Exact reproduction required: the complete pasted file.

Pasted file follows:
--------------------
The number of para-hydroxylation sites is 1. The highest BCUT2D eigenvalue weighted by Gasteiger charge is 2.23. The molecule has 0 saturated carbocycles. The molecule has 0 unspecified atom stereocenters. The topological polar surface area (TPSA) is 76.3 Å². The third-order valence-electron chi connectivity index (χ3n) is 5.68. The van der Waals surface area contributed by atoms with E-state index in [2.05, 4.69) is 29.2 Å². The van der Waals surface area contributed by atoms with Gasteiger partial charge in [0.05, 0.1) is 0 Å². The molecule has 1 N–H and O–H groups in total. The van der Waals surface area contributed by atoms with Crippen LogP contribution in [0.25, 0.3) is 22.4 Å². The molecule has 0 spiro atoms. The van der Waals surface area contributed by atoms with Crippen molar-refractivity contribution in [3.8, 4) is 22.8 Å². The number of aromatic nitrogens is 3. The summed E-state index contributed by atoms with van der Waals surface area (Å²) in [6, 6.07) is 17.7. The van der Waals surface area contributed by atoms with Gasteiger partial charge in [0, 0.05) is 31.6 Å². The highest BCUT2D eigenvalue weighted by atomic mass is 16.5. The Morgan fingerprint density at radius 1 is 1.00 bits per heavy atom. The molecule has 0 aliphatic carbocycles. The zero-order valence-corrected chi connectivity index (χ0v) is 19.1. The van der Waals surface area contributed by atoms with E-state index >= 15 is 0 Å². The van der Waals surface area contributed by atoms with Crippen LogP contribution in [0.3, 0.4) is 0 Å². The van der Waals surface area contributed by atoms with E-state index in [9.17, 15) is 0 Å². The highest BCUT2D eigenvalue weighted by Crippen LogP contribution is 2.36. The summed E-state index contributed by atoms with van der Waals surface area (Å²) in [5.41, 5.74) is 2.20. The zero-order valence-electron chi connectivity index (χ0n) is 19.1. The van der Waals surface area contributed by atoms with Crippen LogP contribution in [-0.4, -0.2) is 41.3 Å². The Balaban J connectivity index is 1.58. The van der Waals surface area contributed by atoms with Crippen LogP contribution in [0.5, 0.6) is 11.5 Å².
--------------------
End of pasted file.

The number of para-hydroxylation sites is 1. The highest BCUT2D eigenvalue weighted by Gasteiger charge is 2.23. The molecule has 0 saturated carbocycles. The molecule has 0 unspecified atom stereocenters. The topological polar surface area (TPSA) is 76.3 Å². The third-order valence-electron chi connectivity index (χ3n) is 5.68. The van der Waals surface area contributed by atoms with E-state index in [2.05, 4.69) is 29.2 Å². The van der Waals surface area contributed by atoms with Gasteiger partial charge in [0.05, 0.1) is 0 Å². The molecule has 1 N–H and O–H groups in total. The van der Waals surface area contributed by atoms with Crippen LogP contribution in [0.25, 0.3) is 22.4 Å². The molecule has 0 spiro atoms. The van der Waals surface area contributed by atoms with Crippen molar-refractivity contribution in [3.8, 4) is 22.8 Å². The number of aromatic nitrogens is 3. The summed E-state index contributed by atoms with van der Waals surface area (Å²) in [6, 6.07) is 17.7. The van der Waals surface area contributed by atoms with Gasteiger partial charge in [0, 0.05) is 31.6 Å². The highest BCUT2D eigenvalue weighted by atomic mass is 16.5. The Morgan fingerprint density at radius 1 is 1.00 bits per heavy atom. The molecule has 0 aliphatic carbocycles. The zero-order valence-corrected chi connectivity index (χ0v) is 19.1. The van der Waals surface area contributed by atoms with E-state index >= 15 is 0 Å². The van der Waals surface area contributed by atoms with Crippen LogP contribution in [0.3, 0.4) is 0 Å². The van der Waals surface area contributed by atoms with E-state index in [9.17, 15) is 0 Å². The highest BCUT2D eigenvalue weighted by Crippen LogP contribution is 2.36. The summed E-state index contributed by atoms with van der Waals surface area (Å²) in [5.41, 5.74) is 2.20. The zero-order valence-electron chi connectivity index (χ0n) is 19.1. The van der Waals surface area contributed by atoms with Crippen LogP contribution in [-0.4, -0.2) is 41.3 Å². The Balaban J connectivity index is 1.58. The van der Waals surface area contributed by atoms with Crippen LogP contribution in [0.5, 0.6) is 11.5 Å².